I suppose discussing a TYA show and the San Francisco Mime Troupe in the same breath might seem weird, but when I read Davis’ manifesto, the connections seemed plain. He describes how guerrilla theater should work and why it is important. A guerrilla theater is defined as “plays and skits used for political or social protest or propaganda and performed on the streets or in other nontheater locations.” This is the theory upon which Davis based The San Francisco Mime Troupe. He wanted to affect many lives with his works, and one of the best ways to do that is through work that is designed to grab people’s attention. He believed that you do not even have to advertise. He believed that performing warmups on the streets and yelling in front of people are enough to draw a crowd, and once you draw a crowd you have those people on your side. They will want to see your performances and want to see you succeed, and afterwards continue to see the performances your theater does. Another suggestion is doing the performances at popular times on weekends to get peoples’ attention, and he believes this is a good way to interject theater into other people’s lives.

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Another great thing he talks about is having your work be under an hour. With currently working on a TYA show, I have found how important this is and how it can maintain people’s attention to have a shorter show. In addition, audience members do not have to “give up” so much of their time to see a show. At the same time it reduces the amount of rehearsal time needed and potentially reduces the number of designs necessary (though not the case for Wiley and the Hairy Man). This keeps with the KISS motto, which can help produce more theater, more often. R. G. Davis says “beg, steal, borrow equipment, make your own, and rent only when necessary. Try not to purchase anything other than basic materials that can be used for two or three shows — when in doubt invent!” He also said, “ask a painter to do a backdrop or a sculptor to make a prop. Using the outside resources are key to expanding your abilities and techniques used in the theater.”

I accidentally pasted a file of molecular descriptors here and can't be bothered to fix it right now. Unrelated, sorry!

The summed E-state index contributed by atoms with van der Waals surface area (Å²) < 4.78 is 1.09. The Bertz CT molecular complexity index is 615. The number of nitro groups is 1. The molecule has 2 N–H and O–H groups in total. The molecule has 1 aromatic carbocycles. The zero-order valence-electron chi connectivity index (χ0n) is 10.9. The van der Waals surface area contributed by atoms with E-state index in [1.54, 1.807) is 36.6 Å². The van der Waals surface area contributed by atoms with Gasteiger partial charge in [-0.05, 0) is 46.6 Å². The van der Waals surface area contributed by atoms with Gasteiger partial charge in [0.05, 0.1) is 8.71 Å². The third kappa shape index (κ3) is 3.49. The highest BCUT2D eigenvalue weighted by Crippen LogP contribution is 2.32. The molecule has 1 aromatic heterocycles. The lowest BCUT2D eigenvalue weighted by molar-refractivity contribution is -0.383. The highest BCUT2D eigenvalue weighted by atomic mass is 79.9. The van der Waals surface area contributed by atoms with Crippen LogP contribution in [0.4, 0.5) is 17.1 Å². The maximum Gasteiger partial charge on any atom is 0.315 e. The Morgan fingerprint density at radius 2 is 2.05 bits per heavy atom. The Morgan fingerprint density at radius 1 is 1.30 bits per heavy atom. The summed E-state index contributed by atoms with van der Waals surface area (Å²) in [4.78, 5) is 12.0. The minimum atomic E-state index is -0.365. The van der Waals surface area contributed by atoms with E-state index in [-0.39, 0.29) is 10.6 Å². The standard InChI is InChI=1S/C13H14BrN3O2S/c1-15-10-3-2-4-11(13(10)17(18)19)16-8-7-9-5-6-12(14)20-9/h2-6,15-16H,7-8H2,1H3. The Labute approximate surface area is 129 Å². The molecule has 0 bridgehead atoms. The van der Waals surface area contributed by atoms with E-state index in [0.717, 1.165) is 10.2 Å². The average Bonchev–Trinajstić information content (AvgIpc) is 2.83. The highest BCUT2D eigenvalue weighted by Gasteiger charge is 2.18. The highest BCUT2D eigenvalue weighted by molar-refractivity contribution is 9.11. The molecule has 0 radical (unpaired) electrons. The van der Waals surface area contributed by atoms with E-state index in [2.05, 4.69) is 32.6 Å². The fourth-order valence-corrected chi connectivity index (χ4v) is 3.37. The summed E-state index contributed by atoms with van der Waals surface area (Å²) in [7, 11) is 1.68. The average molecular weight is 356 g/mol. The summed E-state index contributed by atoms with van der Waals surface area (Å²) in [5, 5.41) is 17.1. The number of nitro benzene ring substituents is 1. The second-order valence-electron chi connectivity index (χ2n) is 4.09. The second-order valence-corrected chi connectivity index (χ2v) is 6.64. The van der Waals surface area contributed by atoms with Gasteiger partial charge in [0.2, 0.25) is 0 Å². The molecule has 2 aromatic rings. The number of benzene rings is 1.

Theater doesn’t have to be difficult, it can be simple — not boring, but simple — and still grab the audience’s attention. If you follow the “keep it simple stupid” motto, some things can be done in a more efficient and potentially cheaper way. Which also helps expand the ease of opening your own theater and company which I hope to do one day, and with R. G. Davis’ ideas in mind I believe it can be done.

MelissaMelissa Benson is a senior at UNC Asheville and pursuing a double major in Drama and Management with an HR emphasis. Her interests are stage management, set construction and props construction.